Fourth and final SA Healthy Towns Challenge grant opens to SA communities

APPLY NOW: Grants open for the fourth and final round of the successful SA Healthy Towns Challenge. Photo: Shutterstock
APPLY NOW: Grants open for the fourth and final round of the successful SA Healthy Towns Challenge. Photo: Shutterstock

A little of your time and energy across the next two months could see you pocket up to $50,000 to help improve the health and wellbeing of your country town, potentially for years to come.

That's the intention behind the state government-led fourth and final round of the successful SA Healthy Towns Challenge, with grants now open.

Chiefly, the initiative aims to create opportunities in regional SA communities which drive healthier choices and encourage residents to participate in activities that encourage physical activity, healthy eating and positive mental health and wellbeing.

Its success in the past has led the Barossa to support free health checks for residents.

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Awarded $44,000 in the first round, the Barossa Co-op shopping centre in Nuriootpa used the grant money to carry out their unique project supported by University SA's health students.

"This grant opportunity is fantastic for the Co-op and supports our economic drive of supplying fresh foods, cultural stance with regards to sponsorship...with this third new element - helping the community make better decisions," Co-op CEO Neil Retallick had said.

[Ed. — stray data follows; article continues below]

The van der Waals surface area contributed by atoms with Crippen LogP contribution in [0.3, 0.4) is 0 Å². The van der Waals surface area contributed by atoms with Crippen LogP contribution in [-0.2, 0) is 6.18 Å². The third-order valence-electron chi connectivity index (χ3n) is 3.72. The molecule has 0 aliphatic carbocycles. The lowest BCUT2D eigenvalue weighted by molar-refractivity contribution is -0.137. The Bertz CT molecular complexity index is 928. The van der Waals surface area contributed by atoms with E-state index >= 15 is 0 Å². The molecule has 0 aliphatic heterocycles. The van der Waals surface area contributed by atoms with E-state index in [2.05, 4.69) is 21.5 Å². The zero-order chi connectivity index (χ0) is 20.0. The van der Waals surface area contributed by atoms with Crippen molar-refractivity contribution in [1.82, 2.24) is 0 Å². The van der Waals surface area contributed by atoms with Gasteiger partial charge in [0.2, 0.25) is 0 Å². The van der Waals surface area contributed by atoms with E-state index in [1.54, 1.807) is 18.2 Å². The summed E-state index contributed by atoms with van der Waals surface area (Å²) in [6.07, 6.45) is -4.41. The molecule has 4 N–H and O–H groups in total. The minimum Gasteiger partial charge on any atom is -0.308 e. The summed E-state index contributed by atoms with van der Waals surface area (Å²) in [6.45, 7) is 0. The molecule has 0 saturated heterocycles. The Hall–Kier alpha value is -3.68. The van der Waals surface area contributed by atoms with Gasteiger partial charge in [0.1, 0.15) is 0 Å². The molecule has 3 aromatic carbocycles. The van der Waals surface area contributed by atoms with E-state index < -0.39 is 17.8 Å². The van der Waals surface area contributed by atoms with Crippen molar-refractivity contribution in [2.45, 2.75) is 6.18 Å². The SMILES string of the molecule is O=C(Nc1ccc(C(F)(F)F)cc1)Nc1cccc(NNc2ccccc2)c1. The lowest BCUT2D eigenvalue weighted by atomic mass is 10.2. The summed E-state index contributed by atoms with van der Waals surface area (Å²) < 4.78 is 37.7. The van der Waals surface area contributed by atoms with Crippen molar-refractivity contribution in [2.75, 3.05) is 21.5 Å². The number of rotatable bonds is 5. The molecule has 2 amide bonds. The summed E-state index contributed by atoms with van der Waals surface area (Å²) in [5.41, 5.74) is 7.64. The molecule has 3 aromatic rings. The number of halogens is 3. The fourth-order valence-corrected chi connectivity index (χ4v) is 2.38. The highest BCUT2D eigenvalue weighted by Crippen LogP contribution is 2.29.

The free health checks were instigated due to the Co-op board highlighting the prevalence of cardiovascular disease being disproportionately high in rural Australia.

Barossa, it was discovered, sat within the high risk zone on the Heart Foundation Map.

Many of the risk factors for chronic disease can be prevented or reduced through communities working together to support a healthy environment.

Health and Wellbeing Minister Stephen Wade

Meanwhile, Health and Wellbeing Minister Stephen Wade said that maintaining health and wellbeing in the state is a shared responsibility between the government, individuals and communities.

"Many of the risk factors for chronic disease can be prevented or reduced through communities working together to support a healthy environment," Minister Wade said.

So far $1 million has reached projects including community gardens, cooking lessons, walking trails, outdoor gyms and bike programs.

Wellbeing SA chief executive Lyn Dean, who urges people to apply for funds, said many chronic illnesses such as diabetes and cardiovascular disease share the same risk factors and are preventable.

"By actions such as increasing physical activity, eating healthier, quitting smoking and cutting back on alcohol, South Australians can enjoy an improved quality of life," Ms Dean said.

As part of the final round of the program, successful applicants will receive funds in June to develop their programs.

Applications close on Friday, March 26.

Visit the SA Healthy Towns Challenge website for more information and to apply.